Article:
In the opening moments of Taylor Swift’s new dance-heavy video for “Shake It Off,” mainstream America’s favorite singer thematically moves from white to black to gray, from ballerina to B-girl to modern dancer.
Swift changes scenes playfully, clumsily working to keep up with her more practiced, graceful costars. She trips in her tutu, ogles short-short booty while gliding beneath splayed legs and leaps while dressed as a cheerleader.
Juggling outfits and approaches, Swift, 24, simultaneously introduces an Us vs. Them lyrical narrative in which she swats aside criticism like King Kong batting airplanes.
“The players gonna play, the haters gonna hate,” she sings of her detractors and/or ex-boyfriends, “but I’m just gonna shake.” She delivers the chorus with a joyful defiance. Don’t think. Dance. Stepping out on me? Play away. Getting yelled at by mom? Put your hands over your ears and start screaming “the haters gonna hate!”
Eight years into her remarkable run, “Shake It Off” presents an artist gunning for sly transgression but instead landing on tone-deaf, self-absorbed teen regression, with music to match the vibe. A defiant simplification with a lyrical hook to die for, the first song from her forthcoming album, "1989," goes all-in on dance pop. The closest thing to twang are the cornrows on one of her dancer’s heads.
That said, it is a perfect pop confection, one destined to generate licensing dollars for decades to come (Swiffer! Shake Shack! A Chevy Malibu on the road to vacation! "Shake it off!"). It's also a sly strategic step-aside, one that suggests that despite any and all protestations, this song is going to be running through your head for the next few months. You may have preferred me as a Nashville princess, Swift implies, but I’m gunning for mainstream rebel queen status.
Throughout the video, Swift juggles cultural and musical signifiers with glee. She tries to twerk knowing full well the trouble that caused Miley Cyrus. She carries an old-school boom-box while wearing Blood colors. (I always took her for a Crip.) She plays with feminine stereotypes – cheerleader, ballerina, an android Gaga mimic, a stripper-suggestive twerker and gender-neutral figure dressed like Steve Jobs. Combined, Swift delivers her pitch as everywoman.
To my mind, the most telling moment of the video arrives in a quick edit, while she’s wearing ghetto-fabulous eyeglasses: Staring at the camera, Swift mimics a fisherman reeling in an imaginary catch. The cut implies that she’s hooked us, that we’re helplessly flapping in air like swordfish and singing along to that dang chorus, “Shake it off!”
Tone deaf? Maybe a little, even if it’s not her fault that she can’t (yet) control the news cycle. Still, for anyone who agrees that what’s on the popular charts is a reflection of where we are as a society, “Shake It Off” can’t help but be partially viewed through another lens.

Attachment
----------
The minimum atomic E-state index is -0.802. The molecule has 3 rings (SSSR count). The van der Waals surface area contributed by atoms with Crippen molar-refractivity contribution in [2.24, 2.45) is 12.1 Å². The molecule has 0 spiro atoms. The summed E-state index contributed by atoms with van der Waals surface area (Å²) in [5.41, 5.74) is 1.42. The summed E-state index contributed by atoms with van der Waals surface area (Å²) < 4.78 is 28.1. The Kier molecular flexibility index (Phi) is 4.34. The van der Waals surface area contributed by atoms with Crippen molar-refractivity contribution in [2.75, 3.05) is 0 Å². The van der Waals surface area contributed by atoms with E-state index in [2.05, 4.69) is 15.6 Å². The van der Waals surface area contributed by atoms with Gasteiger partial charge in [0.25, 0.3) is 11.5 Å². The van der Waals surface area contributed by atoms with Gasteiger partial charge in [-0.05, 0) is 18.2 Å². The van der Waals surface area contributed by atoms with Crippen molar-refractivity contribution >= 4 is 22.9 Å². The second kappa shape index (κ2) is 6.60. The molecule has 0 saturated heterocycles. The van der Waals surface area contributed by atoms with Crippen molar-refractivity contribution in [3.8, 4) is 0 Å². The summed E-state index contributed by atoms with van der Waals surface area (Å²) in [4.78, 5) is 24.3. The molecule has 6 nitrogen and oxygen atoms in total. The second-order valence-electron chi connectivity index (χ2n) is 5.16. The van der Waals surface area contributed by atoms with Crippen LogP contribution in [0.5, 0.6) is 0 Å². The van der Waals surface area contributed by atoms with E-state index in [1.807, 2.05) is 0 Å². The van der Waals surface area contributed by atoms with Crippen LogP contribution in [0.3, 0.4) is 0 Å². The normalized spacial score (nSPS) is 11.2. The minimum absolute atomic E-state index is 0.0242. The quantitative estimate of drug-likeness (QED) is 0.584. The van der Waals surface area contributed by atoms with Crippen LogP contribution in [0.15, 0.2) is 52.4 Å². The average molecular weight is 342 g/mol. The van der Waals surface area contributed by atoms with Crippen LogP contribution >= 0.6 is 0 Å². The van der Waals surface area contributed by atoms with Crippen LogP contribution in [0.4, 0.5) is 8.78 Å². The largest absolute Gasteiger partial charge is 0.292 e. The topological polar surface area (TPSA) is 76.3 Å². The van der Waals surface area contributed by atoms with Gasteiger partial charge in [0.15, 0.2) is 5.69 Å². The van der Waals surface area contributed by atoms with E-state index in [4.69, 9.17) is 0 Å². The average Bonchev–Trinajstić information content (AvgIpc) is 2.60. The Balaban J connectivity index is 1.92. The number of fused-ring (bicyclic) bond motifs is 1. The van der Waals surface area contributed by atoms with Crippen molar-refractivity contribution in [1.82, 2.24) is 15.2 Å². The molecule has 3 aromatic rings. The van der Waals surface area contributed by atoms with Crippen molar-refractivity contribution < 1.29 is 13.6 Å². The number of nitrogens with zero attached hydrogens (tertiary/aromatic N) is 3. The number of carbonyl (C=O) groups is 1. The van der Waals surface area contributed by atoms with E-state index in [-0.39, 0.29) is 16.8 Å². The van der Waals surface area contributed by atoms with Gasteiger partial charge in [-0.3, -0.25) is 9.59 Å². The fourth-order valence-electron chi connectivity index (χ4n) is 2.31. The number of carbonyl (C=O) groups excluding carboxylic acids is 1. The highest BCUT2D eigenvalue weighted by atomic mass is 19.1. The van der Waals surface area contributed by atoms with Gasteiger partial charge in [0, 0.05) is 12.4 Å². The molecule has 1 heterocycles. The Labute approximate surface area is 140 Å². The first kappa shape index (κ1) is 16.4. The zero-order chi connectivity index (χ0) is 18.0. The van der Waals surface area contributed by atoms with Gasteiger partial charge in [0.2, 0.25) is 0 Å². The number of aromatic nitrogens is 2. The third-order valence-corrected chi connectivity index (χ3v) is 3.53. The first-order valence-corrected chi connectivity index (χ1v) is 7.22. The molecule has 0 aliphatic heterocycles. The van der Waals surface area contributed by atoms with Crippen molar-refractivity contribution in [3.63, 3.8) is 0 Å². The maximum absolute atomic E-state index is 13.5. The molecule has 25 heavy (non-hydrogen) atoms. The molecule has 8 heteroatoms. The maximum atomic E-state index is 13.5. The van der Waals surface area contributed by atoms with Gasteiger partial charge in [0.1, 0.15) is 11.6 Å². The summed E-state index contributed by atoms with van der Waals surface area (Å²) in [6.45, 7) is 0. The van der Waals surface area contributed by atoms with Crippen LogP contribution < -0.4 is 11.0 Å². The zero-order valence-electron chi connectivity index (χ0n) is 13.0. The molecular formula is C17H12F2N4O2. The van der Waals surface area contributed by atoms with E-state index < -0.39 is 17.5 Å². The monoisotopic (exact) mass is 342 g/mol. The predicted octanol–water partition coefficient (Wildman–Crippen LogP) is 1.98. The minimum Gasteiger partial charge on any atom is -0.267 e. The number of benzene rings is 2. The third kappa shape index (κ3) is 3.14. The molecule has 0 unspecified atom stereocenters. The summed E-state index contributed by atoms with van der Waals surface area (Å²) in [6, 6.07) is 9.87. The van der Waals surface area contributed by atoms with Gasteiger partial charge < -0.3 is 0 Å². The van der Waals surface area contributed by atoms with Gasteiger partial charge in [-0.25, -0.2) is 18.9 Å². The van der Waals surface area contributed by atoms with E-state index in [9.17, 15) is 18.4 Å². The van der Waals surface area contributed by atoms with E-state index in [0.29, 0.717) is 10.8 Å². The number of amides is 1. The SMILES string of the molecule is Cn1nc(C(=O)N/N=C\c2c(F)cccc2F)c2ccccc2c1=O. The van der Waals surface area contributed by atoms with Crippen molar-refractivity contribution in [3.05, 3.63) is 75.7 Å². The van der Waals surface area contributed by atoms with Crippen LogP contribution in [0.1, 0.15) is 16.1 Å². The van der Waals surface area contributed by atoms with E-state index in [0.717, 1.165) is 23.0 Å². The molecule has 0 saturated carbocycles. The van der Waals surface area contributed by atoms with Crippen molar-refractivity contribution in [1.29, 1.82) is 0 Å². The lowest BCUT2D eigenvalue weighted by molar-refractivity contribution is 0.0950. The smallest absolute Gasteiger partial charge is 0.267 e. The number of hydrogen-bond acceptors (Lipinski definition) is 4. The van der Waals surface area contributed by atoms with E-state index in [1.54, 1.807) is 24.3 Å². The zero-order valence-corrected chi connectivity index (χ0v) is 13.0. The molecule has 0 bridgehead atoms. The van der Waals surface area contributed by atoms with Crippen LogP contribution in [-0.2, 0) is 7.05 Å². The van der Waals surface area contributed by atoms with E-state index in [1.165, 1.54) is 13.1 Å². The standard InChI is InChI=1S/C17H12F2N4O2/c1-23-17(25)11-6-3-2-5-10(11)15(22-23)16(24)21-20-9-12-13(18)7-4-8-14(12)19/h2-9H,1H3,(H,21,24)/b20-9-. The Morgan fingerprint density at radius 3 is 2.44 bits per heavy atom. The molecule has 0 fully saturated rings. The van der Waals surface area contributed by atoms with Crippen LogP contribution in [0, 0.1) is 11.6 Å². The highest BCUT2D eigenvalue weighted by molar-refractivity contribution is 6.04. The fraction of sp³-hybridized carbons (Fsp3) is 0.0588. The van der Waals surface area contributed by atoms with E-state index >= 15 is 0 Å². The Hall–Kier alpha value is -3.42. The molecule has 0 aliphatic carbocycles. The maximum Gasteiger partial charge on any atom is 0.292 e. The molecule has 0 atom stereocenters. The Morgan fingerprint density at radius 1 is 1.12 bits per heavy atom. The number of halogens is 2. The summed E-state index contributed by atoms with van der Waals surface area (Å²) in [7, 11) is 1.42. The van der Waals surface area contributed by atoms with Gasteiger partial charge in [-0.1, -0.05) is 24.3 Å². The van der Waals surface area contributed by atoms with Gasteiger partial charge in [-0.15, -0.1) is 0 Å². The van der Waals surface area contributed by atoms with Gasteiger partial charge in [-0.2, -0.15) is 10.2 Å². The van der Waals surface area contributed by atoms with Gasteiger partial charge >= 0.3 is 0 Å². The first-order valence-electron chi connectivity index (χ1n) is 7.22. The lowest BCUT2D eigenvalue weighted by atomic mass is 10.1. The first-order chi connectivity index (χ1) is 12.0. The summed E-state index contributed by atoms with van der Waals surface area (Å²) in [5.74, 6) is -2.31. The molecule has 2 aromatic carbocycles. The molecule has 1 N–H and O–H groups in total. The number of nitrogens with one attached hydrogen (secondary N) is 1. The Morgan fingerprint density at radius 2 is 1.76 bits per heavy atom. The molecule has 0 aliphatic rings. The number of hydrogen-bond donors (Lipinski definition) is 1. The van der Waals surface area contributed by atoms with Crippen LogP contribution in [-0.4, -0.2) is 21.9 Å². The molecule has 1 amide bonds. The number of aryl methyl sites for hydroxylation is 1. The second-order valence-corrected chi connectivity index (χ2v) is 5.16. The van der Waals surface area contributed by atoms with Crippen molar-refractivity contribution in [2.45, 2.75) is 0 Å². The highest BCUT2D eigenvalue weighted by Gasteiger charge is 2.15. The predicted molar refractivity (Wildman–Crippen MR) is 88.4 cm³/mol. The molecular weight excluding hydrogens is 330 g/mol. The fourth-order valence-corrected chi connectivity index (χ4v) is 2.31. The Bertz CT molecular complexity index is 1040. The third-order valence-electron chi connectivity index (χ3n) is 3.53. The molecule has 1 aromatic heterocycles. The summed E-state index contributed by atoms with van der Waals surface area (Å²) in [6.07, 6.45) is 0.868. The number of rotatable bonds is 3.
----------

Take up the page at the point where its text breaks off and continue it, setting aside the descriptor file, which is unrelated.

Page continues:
Certainly I’m not the only one who’s been jumping between Web browser screens, performing split-second juxtaposed alt-tabs from shouts of “Shake it off!” to protests of “Hands Up, Don’t Shoot!” Heard in that context, “Shake It Off” feels like a missive from the outer ring suburbs, where Ferguson may as well be on the other side of the world -- one big white whine from an artist who’s shown herself in the past to be way more thoughtful and savvy than this.
A few, most notably rapper Earl Sweatshirt, slammed Swift for cultural appropriation, mainly due to her play-acting at being a B-girl breakdancer. But at this point said critiques are tired and beside the point. If you complain about Swift’s twerking in “Shake It Off,” you should be equally outraged by L.A. band Haim’s just-dropped remix with ASAP Ferg, or James Pants’ whole-hog swiping of cheesy ‘80s black funk.
Hits seldom perfectly mirror the times or match skin color. During the Watts riots, the No. 1 song in America was "I'm Henry the VIII I Am" by Herman's Hermits, as thematically removed from the drama as could be. (Then again, as South Central burned in 1992, Kris Kross' "Jump" was number one.)
Still, pop music and current events often run at parallel frequencies. While imperfect, chaotic racial conflict rages in real time, but in mainstream pop, music and good intentions are a perfectly well-edited, wonderfully choreographed dance floating above the fray, one where even the flubs are intentional.
The harshest juxtaposition in "Shake It Off" comes with the song’s takeaway verse: "While you been getting down and out about the liars and the dirty dirty cheats of the world/ You could have been getting down to this sick beat."
That’s sage advice when your biggest problem is whether to date a millionaire or billionaire. But when lives are at stake and nothing seems more relevant than getting to the Actual Truth, liars and cheats can’t and shouldn’t be shaken off.
There’s one undeniable argument for the success of “Shake It Off” as a pop song. By the time I had digested it a single time, that chorus was already implanted in my head, where it prompted an internal civil war between the part of me that resented its cloying nature and my mind subconsciously looping the words, “The haters gonna hate.”
Like a Trojan Horse sneaking a Swiftian army into a nemesis' psyche, "Shake It Off" is in our consciousness whether we like it or not. The only question is how to best live with it.Copyright © 2015, Los Angeles Times